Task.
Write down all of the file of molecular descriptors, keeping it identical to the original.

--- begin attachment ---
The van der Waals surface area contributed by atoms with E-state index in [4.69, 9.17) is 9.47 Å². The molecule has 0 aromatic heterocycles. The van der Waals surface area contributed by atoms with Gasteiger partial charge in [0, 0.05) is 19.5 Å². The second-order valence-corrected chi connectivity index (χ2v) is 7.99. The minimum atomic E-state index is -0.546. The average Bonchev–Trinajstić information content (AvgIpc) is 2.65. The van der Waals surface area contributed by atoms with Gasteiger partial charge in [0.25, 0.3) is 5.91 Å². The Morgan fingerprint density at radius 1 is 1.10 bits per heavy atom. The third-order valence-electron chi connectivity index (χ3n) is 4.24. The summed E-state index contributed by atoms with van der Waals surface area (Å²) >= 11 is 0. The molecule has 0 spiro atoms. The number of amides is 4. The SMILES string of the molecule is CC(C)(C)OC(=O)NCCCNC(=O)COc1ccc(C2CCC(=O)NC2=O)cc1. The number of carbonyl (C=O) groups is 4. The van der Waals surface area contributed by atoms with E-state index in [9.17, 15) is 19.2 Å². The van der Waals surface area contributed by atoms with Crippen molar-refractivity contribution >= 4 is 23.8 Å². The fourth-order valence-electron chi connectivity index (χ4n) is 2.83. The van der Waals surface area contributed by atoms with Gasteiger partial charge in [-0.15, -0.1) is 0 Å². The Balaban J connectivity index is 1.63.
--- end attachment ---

The van der Waals surface area contributed by atoms with E-state index in [4.69, 9.17) is 9.47 Å². The molecule has 0 aromatic heterocycles. The van der Waals surface area contributed by atoms with Gasteiger partial charge in [0, 0.05) is 19.5 Å². The second-order valence-corrected chi connectivity index (χ2v) is 7.99. The minimum atomic E-state index is -0.546. The average Bonchev–Trinajstić information content (AvgIpc) is 2.65. The van der Waals surface area contributed by atoms with Gasteiger partial charge in [0.25, 0.3) is 5.91 Å². The Morgan fingerprint density at radius 1 is 1.10 bits per heavy atom. The third-order valence-electron chi connectivity index (χ3n) is 4.24. The summed E-state index contributed by atoms with van der Waals surface area (Å²) >= 11 is 0. The molecule has 0 spiro atoms. The number of amides is 4. The SMILES string of the molecule is CC(C)(C)OC(=O)NCCCNC(=O)COc1ccc(C2CCC(=O)NC2=O)cc1. The number of carbonyl (C=O) groups is 4. The van der Waals surface area contributed by atoms with E-state index in [9.17, 15) is 19.2 Å². The van der Waals surface area contributed by atoms with Crippen molar-refractivity contribution >= 4 is 23.8 Å². The fourth-order valence-electron chi connectivity index (χ4n) is 2.83. The van der Waals surface area contributed by atoms with Gasteiger partial charge in [-0.15, -0.1) is 0 Å². The Balaban J connectivity index is 1.63.